While imaging bandwidth requirements continued to spiral upward, the need for larger memory buffers for interim storage started to become a significant cost factor for users. The EISA/ISA bus of the day couldn't get image data off the board and into host memory fast enough with its 31.8-Mbyte/s maximum bandwidth (see table). More on-board memory and processors were needed.

PCI bus emerges
In 1994, the imaging industry eagerly awaited the arrival of the PCI bus, as this bus offered the promise of being able to cost-effectively handle many of the new 40-MHz bandwidth requirements. The PCI bus 127-Mbyte/s bandwidth was a huge enabler of the memoryless frame grabber. After the 32-bit PCI bus took hold in 1995, manufacturers were essentially given a comfortable bandwidth margin and a reprieve from increased memory costs that would last well into the late 1990s. From that time host-based image-processing and analysis software running with low-cost frame grabbers and Intel processors began to grow at an incredible rate. This marked the beginning of the end of the high-cost, $20,000 image-processing machine-vision engine and opened up huge growth in the low-cost frame-grabber market segment.

By the late 1990s, device manufacturers still had not solved the "spaghetti cluster" of wires coming from the cameras and terminating at the back of the PC. The additional cost of high-density connectors, expensive custom multiwire cables, and large termination panels started to wash out the savings that were gained from the reduced memory costs offered by the advent of the high-bandwidth PCI bus. Something had to give, especially with eight-tap cameras (160-wire terminations) on the horizon.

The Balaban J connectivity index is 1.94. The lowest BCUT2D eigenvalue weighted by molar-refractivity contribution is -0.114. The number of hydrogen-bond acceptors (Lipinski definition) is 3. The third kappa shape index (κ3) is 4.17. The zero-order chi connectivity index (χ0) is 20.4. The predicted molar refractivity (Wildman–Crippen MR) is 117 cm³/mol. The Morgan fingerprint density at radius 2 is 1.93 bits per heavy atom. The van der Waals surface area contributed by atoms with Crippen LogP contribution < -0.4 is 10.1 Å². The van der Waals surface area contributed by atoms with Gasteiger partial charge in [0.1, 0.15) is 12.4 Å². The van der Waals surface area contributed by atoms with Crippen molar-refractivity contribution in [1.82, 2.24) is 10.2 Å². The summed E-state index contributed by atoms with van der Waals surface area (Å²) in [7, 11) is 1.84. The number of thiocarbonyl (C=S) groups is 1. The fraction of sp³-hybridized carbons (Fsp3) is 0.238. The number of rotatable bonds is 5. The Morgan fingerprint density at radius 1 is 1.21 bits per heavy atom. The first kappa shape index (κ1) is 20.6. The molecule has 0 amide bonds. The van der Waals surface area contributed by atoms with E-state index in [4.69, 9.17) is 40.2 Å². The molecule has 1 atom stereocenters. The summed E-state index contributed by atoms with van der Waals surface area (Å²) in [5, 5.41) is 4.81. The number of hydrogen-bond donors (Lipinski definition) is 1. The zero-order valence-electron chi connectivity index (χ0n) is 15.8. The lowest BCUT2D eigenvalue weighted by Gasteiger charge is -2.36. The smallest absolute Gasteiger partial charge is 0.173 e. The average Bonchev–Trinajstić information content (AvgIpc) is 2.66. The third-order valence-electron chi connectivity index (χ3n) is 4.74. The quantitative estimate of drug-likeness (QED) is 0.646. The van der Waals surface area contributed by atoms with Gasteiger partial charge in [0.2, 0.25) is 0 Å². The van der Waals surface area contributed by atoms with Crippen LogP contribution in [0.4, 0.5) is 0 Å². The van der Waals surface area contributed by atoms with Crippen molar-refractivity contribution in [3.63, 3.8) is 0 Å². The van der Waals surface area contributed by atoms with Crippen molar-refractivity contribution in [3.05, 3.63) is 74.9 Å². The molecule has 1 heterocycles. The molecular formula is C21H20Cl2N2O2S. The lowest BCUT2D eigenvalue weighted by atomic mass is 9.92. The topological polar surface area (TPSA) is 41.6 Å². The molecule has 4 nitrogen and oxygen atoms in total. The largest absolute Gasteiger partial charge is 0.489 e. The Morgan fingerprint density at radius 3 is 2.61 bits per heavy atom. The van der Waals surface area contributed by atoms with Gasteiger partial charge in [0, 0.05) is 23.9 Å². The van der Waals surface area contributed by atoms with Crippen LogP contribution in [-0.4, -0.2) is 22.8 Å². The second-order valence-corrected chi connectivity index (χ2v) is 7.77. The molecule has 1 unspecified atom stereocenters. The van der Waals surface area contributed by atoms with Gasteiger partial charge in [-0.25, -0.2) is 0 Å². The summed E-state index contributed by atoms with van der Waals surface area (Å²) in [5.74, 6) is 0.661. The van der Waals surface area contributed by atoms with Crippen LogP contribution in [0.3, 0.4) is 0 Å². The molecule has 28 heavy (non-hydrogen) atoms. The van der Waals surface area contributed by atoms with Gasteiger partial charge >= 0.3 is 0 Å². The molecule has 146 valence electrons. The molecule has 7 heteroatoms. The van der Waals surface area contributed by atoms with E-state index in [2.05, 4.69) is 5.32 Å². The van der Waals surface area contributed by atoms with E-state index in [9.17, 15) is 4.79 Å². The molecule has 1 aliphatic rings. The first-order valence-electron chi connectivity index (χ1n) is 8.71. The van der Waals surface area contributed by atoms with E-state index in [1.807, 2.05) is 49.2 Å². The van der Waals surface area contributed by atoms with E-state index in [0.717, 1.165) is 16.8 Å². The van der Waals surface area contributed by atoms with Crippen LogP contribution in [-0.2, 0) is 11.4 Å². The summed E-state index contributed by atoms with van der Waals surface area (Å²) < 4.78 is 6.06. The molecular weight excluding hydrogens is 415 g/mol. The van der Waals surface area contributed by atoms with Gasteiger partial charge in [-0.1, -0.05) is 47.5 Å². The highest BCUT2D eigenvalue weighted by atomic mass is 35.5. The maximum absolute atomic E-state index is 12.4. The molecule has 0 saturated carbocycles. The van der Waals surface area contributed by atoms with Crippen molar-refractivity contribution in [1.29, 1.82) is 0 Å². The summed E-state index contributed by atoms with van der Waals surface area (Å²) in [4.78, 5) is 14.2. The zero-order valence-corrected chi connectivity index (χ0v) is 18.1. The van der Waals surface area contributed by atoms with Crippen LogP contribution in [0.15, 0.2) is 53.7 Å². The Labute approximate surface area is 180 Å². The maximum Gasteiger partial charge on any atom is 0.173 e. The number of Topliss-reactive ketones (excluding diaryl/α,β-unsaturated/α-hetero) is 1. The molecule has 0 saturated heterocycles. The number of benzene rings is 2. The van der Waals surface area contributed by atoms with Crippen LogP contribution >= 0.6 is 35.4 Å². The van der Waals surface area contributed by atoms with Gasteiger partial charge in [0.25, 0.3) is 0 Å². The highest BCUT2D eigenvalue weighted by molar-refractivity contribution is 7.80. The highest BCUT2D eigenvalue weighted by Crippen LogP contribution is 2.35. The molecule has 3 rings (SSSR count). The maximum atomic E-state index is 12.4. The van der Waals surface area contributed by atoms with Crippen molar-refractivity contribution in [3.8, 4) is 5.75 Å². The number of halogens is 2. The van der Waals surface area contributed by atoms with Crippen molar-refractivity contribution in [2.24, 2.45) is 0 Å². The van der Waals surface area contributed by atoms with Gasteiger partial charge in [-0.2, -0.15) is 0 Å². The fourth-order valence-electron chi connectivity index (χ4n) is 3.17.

Camera Link momentum
To overcome most of these design and user problems, a focused initiative from Pulnix America (Sunnyvale, CA, USA), a consortium of interested manufacturers, and a newly organized Automated Imaging Association (AIA) camera committee joined forces. From all of their hard work, a newer, cleaner, and faster camera-interface standard was introduced—Camera Link.